How hard does a ship’s outer surfaces really have to work?
Whether they are small launches, fishing vessels, commercial ships, or superyachts, ships of all types lead rugged lives – both when lying at anchor and when plying the busy shipping lanes. Their outer surfaces endure constant saturation and drying from salt water, and long periods of temperature extremes ranging from blistering hot sunlight to sub-zero conditions that encrust them with ice.
These external surfaces also need to sustain frequent direct impacts and chafing from multiple solid objects, including attack at times from sea creatures. And they must tolerate the massive stresses and strains transmitted to them through the vessel’s structure from carrying full cargos and being tossed by mountainous waves. Here they are assailed by forces of hundreds of tonnes per metre.
In all this, a ship’s paintwork and coatings are a crucial line of defence. Unless they are applied and maintained carefully, using quality driven procedures – the boat’s lifespan will dramatically decrease. The materials used for its construction will only perform as required if they are adequately protected from the hostile environment which constantly surrounds them.
Furthermore, consider superyachts and luxury vessels for a moment. Here the outer coatings must not only give the vessels their full protection, but also maintain an impeccable appearance for long periods of time. Many of the largest megayachts that roam the sea are owned privately, such extravagant ships are often requisitioned for some of the world’s wealthiest individuals, and regarded as their status symbols.
No wonder that yacht builders invest a lot of time and money into these coating and painting processes. Those who gain a consistent reputation for excellence, occupy pole position for large repeat orders from their satisfied clients.
Maintaining these luxury vessels is also a costly operation. Many superyachts require re-painting around every 5 years, and the amount of work involved can incur 6 or 7-figure costs.
Will it Benefit to Cut My Yacht Surface Protection Material Costs?
Yacht-building and refurbishing are a competitive business. New competitors are easily drawn to such a successful industry sector, and as a result prices can increasingly come under pressure. This leaves yacht builders looking to drive costs down wherever possible in their operations.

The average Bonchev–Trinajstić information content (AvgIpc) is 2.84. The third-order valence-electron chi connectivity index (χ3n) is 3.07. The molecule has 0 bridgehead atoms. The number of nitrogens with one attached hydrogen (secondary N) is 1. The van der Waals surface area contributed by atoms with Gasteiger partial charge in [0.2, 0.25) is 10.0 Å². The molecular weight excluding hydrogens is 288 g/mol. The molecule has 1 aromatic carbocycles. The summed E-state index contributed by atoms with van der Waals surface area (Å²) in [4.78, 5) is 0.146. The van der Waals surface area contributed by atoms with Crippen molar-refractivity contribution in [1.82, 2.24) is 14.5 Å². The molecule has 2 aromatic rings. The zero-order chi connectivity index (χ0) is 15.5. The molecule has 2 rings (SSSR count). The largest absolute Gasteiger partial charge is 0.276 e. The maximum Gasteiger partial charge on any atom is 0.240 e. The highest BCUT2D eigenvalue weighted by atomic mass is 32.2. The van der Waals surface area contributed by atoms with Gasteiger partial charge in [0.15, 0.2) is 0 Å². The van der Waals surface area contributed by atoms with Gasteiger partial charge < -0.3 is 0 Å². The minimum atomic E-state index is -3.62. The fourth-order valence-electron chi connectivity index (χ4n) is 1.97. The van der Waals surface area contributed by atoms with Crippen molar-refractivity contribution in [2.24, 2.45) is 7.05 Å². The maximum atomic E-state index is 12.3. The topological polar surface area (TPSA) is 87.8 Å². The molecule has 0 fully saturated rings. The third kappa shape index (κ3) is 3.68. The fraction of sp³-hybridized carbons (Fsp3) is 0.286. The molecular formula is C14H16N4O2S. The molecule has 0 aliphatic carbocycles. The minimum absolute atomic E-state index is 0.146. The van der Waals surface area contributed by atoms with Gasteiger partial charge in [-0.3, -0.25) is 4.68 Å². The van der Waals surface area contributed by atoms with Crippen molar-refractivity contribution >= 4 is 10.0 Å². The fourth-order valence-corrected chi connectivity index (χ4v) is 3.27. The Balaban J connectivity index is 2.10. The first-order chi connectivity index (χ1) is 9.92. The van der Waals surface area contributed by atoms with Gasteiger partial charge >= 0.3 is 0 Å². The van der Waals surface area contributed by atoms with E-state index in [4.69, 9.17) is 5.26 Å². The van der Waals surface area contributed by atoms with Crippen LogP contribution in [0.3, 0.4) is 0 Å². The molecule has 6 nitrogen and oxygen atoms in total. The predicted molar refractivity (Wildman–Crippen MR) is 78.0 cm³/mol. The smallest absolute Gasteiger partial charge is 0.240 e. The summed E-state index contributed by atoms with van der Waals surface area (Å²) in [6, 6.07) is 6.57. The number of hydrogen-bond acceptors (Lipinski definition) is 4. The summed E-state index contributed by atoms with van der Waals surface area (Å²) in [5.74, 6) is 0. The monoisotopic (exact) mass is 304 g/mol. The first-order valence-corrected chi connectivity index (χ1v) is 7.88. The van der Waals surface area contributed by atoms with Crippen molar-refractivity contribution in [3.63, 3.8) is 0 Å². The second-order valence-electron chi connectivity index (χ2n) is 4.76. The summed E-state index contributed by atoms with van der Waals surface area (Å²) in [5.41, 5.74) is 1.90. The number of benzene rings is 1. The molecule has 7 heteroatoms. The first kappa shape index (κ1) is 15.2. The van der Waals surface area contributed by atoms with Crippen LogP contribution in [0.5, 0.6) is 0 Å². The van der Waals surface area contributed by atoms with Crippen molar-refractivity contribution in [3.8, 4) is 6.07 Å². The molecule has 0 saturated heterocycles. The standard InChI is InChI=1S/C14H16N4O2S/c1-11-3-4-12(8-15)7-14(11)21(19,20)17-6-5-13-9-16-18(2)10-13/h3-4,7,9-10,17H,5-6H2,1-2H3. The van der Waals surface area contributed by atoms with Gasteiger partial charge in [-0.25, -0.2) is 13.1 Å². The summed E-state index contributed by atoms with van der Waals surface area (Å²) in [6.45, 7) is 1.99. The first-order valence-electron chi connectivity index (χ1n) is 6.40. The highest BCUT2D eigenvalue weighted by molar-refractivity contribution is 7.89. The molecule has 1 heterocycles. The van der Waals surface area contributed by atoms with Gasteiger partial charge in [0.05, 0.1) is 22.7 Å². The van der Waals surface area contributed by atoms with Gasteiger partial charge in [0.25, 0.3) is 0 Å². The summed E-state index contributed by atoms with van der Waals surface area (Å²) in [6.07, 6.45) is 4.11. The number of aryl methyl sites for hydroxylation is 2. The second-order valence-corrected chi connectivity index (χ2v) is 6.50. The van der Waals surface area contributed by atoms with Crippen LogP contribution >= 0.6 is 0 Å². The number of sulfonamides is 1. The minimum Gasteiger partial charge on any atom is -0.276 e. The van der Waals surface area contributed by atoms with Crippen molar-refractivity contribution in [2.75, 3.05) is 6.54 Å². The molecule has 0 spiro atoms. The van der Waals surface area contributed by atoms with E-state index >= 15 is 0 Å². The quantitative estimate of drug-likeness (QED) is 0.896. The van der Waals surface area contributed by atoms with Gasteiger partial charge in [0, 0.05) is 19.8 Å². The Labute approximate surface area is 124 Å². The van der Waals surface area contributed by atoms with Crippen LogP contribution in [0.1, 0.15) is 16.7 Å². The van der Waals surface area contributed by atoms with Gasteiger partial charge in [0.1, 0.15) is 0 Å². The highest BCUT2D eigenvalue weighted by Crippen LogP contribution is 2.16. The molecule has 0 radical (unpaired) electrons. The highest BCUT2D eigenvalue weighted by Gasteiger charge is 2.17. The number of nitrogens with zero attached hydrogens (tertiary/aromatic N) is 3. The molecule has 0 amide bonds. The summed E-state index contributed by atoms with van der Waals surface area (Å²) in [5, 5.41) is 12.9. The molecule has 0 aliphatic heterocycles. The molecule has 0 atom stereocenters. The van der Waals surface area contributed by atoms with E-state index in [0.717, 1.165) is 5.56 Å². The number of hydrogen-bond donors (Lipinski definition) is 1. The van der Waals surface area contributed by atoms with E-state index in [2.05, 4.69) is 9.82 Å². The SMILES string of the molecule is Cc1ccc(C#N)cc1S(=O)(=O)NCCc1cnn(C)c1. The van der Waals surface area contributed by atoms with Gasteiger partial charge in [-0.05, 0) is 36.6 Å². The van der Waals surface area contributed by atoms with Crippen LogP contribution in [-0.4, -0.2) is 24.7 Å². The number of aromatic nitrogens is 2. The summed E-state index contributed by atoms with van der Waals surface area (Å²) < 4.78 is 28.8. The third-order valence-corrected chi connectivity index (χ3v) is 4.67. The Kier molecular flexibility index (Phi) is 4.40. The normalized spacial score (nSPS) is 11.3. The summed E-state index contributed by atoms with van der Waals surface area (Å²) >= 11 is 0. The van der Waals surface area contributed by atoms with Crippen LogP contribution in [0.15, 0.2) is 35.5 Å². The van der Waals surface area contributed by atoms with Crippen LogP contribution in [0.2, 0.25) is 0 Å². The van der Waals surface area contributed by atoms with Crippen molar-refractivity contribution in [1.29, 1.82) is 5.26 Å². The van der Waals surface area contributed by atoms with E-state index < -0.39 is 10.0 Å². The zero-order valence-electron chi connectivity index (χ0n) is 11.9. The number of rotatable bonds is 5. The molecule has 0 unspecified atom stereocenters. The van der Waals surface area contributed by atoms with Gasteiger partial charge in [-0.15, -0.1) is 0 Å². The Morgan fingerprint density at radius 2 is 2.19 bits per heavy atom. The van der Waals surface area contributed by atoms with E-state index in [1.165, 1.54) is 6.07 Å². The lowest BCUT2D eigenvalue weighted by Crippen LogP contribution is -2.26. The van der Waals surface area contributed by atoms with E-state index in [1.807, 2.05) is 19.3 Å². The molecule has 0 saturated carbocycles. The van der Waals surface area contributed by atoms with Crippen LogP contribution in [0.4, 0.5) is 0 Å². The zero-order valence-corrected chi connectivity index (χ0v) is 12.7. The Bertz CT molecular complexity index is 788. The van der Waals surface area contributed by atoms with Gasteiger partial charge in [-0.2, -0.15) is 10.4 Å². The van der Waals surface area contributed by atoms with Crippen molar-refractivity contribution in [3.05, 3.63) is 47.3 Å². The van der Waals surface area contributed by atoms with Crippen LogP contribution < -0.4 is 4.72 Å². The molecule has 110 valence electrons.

Significant quantities of surface protection material are used in the production and renovation of luxury vessels, and the cost of this can be appreciable. Therefore, reducing this cost can appear to be a logical approach to project management.
Various cost-cutting approaches can be evaluated – reducing the quantities used, using lower specifications or thinner material, covering less of the vulnerable surfaces, and reusing more material. However, although this can provide some short-term cost reductions, these are often followed by unexpected extra costs which are even higher than before.
There are viable and productive ways for builders and contractors to cut costs without sacrificing the quality of their work, see our article on how to cut tenting time by 50%.
The Consequences of Cutting Surface Material Costs
Proposals for cutting corners on your surface protection must be considered very carefully. If carried out incorrectly, they can lead to huge reworking costs further down the line. Failing to use correctly specified surface protection may ultimately cost you more in time, money and reputation.
Here are some of the unforeseen problems that can occur:
- Damage from workers and visitors.
- Damage from work/access equipment.
- Foot erosion, scratches, chips, dents and scuffs.
- Existing or previously finished parts needing to be replaced or refinished.
- Wet paint and other substances being spread into other areas. Also dripping/running onto finished surfaces.
- Overspray of paint and other coatings onto other areas. Also, onto scaffold and work equipment.
- Damage to sensitive and expensive instrumentation or working parts.
- Chemicals leaking through inadequate or thinner materials.
- Protective material adhering to surfaces due to chemical leaching.
- Incorrectly specified protection materials leaving a residue when removed. This can require both removal of the residue and refinishing of the surface.
- Drastic reduction of service life of paints and coatings due to dust ingress during the application and curing processes.
- Health and safety implications due to work environments and adjoining areas becoming slippery or at risk of fire. Extra hazards when working at height.
- Occupational health risks due to inadequate containment of substances and vapours. Unintended skin contact with hazardous chemicals.
Seek skilled advice.
Satisfactory suppliers of surface protection materials will be able to tell you exactly where each of their products will work – anywhere in your operation.
Better suppliers will be able to help you with tips or practical cost comparisons, to guide you towards making cost savings.
And world-class suppliers will have the experience and commitment to stand alongside you, seeing your situation through your eyes. They will feel your pain, and share the elation you experience in reaching the perfect solutions for your operation. Here you will benefit from not only the cost savings you make – but also solutions for your most painful problems. And complete peace of mind.
See how Fendwrap can become your partner of choice for protection materials and solutions.